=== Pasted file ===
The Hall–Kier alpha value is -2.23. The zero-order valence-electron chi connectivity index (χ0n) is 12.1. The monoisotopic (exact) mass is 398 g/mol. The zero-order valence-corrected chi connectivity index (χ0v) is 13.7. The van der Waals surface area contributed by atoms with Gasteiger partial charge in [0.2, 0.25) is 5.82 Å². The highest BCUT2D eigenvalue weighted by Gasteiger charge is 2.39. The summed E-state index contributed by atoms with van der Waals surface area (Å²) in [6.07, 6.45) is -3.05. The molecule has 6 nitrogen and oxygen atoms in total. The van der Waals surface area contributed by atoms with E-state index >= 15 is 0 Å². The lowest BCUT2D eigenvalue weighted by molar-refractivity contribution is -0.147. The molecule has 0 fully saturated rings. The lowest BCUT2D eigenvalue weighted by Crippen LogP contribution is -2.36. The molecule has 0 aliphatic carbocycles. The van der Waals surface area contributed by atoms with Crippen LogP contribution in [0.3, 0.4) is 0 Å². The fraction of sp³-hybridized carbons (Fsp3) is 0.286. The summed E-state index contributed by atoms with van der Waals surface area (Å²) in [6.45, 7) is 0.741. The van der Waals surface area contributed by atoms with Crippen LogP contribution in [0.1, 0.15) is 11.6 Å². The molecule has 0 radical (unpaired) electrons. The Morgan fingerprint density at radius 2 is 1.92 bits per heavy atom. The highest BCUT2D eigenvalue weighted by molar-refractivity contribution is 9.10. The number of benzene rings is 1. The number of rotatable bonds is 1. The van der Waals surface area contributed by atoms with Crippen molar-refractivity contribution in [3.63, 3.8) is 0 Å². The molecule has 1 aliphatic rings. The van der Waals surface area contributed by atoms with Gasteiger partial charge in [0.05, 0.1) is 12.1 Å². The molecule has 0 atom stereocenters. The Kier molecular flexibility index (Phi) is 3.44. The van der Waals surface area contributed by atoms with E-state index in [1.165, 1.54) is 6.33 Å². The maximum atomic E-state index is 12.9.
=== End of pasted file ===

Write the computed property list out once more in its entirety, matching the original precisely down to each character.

The Hall–Kier alpha value is -2.23. The zero-order valence-electron chi connectivity index (χ0n) is 12.1. The monoisotopic (exact) mass is 398 g/mol. The zero-order valence-corrected chi connectivity index (χ0v) is 13.7. The van der Waals surface area contributed by atoms with Gasteiger partial charge in [0.2, 0.25) is 5.82 Å². The highest BCUT2D eigenvalue weighted by Gasteiger charge is 2.39. The summed E-state index contributed by atoms with van der Waals surface area (Å²) in [6.07, 6.45) is -3.05. The molecule has 6 nitrogen and oxygen atoms in total. The van der Waals surface area contributed by atoms with E-state index >= 15 is 0 Å². The lowest BCUT2D eigenvalue weighted by molar-refractivity contribution is -0.147. The molecule has 0 fully saturated rings. The lowest BCUT2D eigenvalue weighted by Crippen LogP contribution is -2.36. The molecule has 0 aliphatic carbocycles. The van der Waals surface area contributed by atoms with Crippen LogP contribution in [0.3, 0.4) is 0 Å². The fraction of sp³-hybridized carbons (Fsp3) is 0.286. The summed E-state index contributed by atoms with van der Waals surface area (Å²) in [6.45, 7) is 0.741. The van der Waals surface area contributed by atoms with Crippen LogP contribution in [0.1, 0.15) is 11.6 Å². The molecule has 0 radical (unpaired) electrons. The Morgan fingerprint density at radius 2 is 1.92 bits per heavy atom. The highest BCUT2D eigenvalue weighted by molar-refractivity contribution is 9.10. The number of benzene rings is 1. The number of rotatable bonds is 1. The van der Waals surface area contributed by atoms with Crippen molar-refractivity contribution in [3.63, 3.8) is 0 Å². The molecule has 1 aliphatic rings. The van der Waals surface area contributed by atoms with Gasteiger partial charge in [0.05, 0.1) is 12.1 Å². The molecule has 0 atom stereocenters. The Kier molecular flexibility index (Phi) is 3.44. The van der Waals surface area contributed by atoms with E-state index in [1.165, 1.54) is 6.33 Å². The maximum atomic E-state index is 12.9.